The Incredible Importance of Mothers

7 May 2022

3.3 MINS

Happy Mother’s Day!

James E Faust said, “The influence of a mother in the lives of her children is beyond calculation.”
Film star Leonardo DiCaprio said, “My mother is a walking miracle.”

Did you know the word “mother” is the most beautiful word in the English language? A British Council survey of 40,000 people in 102 non-English-speaking countries has put the word at the top of a 70-strong list.

Last year Dads4Kids created a Mother’s Day campaign called Love You Mum. Sadly, we often get attacked by men who say, how dare you do that. Many of them have been betrayed by their wife or the mother of their children and have yet to recover from the wound. I understand their pain, but I do not understand the logic.

You cannot have a father without a mother. Furthermore, you cannot have a mother without a father. Motherhood and fatherhood are both under attack. Mothers and fathers must stick together. That’s why we feature mothers’ articles in the Daily Dad. This recent article is well worth the read. Check out last year’s Mother’s Day Love Your Mum campaign below.


Melanie Tannenbaum from Scientific American shares some very interesting research that highlights the great value of mothers. The article is called “The Incredible Importance of Mom“:

“Imagine that you’re an infant monkey, and you’ve just been thrown into a cage after several hours in isolation. You’ve been deprived of food, so you’re starving. Facing you are two adult-looking (fake) monkeys, designed to look like each one could potentially be your mother.

On the left is a “wire mother,” equipped with a bottle and feeding tube so you can cling to her and fill your belly with milk. On the right is a “cloth mother,” with no bottle, but with a fuzzy terrycloth exterior that will allow for hours of soft, warm snuggles.

You can only run to one of the monkeys. Which one will you choose?

Six or seven decades ago, many psychologists would have claimed that any affection that we experience towards our parental figures is a purely behaviourist response. After many instances of conditioning a sense of “positive affect” after receiving life-sustaining food from mothers, children associate that positive emotion with these caregivers, an association that serves as the sole explanation for why people “love” their mothers.

But that’s not what Harry Harlow thought. Harlow, a psychologist working at the University of Wisconsin-Madison during the 1960s, believed that there was something more important underlying our affection for Mom and Dad than our primal need to eat and survive. He believed that there was an additional factor: Comfort.

What Harlow did to test this hypothesis was arguably ingenious, though inarguably cruel. Harlow deprived monkeys of food, making them desperately hungry, and then stuck them into a cage where they had a choice of two “mother figures” to run towards. On the left was a wire mother — cold and uncomfortable yet equipped with a bottle that would feed the baby with life-sustaining nutrients.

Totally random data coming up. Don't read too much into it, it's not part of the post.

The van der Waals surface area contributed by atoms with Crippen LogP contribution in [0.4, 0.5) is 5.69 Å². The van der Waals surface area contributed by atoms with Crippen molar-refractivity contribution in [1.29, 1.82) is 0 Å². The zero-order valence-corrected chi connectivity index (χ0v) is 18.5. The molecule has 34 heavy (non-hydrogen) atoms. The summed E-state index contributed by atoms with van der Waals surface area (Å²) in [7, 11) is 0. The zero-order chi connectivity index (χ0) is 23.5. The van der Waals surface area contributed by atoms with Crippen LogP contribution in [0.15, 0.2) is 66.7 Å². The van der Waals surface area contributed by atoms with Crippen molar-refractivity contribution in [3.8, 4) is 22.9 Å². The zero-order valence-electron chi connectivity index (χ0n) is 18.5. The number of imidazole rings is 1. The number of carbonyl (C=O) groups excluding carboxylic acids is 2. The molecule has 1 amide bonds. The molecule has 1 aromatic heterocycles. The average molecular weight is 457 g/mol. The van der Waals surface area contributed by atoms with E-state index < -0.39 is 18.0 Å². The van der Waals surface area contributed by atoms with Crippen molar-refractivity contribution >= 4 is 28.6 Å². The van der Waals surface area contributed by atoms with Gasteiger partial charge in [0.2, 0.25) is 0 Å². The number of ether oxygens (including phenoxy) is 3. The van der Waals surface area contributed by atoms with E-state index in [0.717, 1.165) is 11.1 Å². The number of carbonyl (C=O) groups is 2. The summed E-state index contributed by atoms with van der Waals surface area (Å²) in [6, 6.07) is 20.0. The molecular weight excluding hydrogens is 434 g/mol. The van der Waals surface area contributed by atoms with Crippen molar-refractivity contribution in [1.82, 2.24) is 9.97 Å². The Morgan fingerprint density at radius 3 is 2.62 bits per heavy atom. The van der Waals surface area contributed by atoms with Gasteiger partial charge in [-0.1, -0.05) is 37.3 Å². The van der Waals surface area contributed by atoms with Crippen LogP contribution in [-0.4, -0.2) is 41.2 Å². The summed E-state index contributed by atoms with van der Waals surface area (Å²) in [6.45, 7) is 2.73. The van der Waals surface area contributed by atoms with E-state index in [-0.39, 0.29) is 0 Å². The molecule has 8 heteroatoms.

On the right was a cloth mother — warm, soft, and comfortable, yet unable to provide the infant with any food. If the only reason why we “love” our mothers (and fathers) is based on a conditioned response to our need for food, then the infant monkeys should run to the wire mothers who can feed them every time.

Yet that’s not what happened. Not even close.

Time after time, even when desperately hungry, the monkeys would run over to the wire mother just long enough to fill up on milk, and then dash to the cloth mother as quickly as possible to spend the next 17-18 hours snuggling into her warm, comforting body. The infants would sometimes come close to starvation before they would voluntarily leave their cloth mothers to refill their bellies.

The monkeys showed us that when push comes to shove, we don’t love our mothers just because they feed us…

For now, all we need to know is that our mothers (and fathers) are incredibly important. We need love — in some ways, we crave it as much as (or even more than) we crave basic needs like food.

The different ways in which our mothers might respond to our wants and needs shape how we interact with others, respond to strangers, and explore our environments, which ends up playing a big role in how we learn and grow throughout our entire lives.

Even into adulthood, our attachments with parents continue to play a huge role, and the models they provide for us about how we should expect other people to respond to us within close relationships can shape what we look for in romantic partners, friends, and colleagues.

So Happy Mother’s Day, Mum. Thank you for always being there with a snuggle, a kiss, and consistent emotional support.”


You don’t need a wire monkey to appreciate the mother of your children.

Did you know that many mothers feel underappreciated? We as dads need to reverse this feeling in the mother of our children and pull the stops out to show her our love.

Yours for Appreciating Mothers,
Warwick Marsh


First published at Dads4Kids. Photo by Elina Fairytale.

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